Friday, March 25, 2011

Kids Say the Funniest Things

I gave a tour of HAWS the other day to a group of 8 year old Girl Scouts. One of the girls told me that she had a girl guinea pig and wanted to get a boy guinea pig so that "they can get married and have babies". I asked her what would happen to all the babies, and she responded that she would keep them. I then mentioned that she would need 2 cages -- one for all the girls and one for all the boys so that there wouldn't be even more babies. Her response to this was "I didn't know relatives could get married!"

Friday, March 18, 2011

Got Your Goat?

One of the best things about working at an animal shelter is that you never quite know what will be in the building when you get to work in the morning.

Last night HAWS Operations Manager, Mark Hess, got a call about a stray goat in Genesee, WI. She's got a collar, seems to be used to walking on a leash, and isn't phazed by dogs.

So if you've lost this maaaa-velous creature give us a call!

Saturday, March 12, 2011

Mother Nature Knows Best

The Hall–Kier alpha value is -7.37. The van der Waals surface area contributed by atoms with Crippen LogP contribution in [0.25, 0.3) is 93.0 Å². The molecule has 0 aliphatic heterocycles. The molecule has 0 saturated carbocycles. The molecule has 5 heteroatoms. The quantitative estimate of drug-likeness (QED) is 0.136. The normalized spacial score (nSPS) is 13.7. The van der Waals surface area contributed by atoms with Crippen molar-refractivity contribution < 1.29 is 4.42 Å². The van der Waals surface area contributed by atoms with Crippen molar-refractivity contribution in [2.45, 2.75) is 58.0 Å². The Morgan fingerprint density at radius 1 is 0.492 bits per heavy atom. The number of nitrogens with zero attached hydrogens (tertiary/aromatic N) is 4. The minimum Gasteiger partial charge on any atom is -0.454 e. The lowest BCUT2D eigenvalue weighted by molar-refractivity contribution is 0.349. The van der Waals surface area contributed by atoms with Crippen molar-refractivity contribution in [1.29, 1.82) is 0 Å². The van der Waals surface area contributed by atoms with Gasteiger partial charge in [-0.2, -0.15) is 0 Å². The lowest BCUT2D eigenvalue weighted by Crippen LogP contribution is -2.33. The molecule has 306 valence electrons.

Kids love to tell stories about experiences they've had with animals, and I hear a ton of those during programs I do as a humane educator.

One common story is of finding a nest of baby bunnies. Often times the kids will tell me that the mother rabbit isn't caring for her offspring.

Spring is getting closer, and with spring comes an increase in the number of calls HAWS gets from people who have interactions with wild animals -- frequently these calls involve orphaned or abandoned baby animals. We also get an upswing in the number of wild animals brought in by caring individuals who only want to do the right thing.

What many people don't realize is that not all animals care for their babies 24/7. Rabbits will make a nest for their babies and leave them alone for most of the day -- returning only to feed at dawn and at dusk. This makes good evolutionary sense -- an adult rabbit hanging around a nest all day would tip off predators as to where an easy lunch could be found; baby rabbits are safer by themselves when not feeding.

Our advice to anyone coming upon a nest of baby rabbits is to leave them alone - mom most likely is going to come back. And while a wildlife rehabilitator can attempt to bottle feed rabbits -- the truth is that they don't have a good survival rate being raised by humans. Mother Nature really does know best.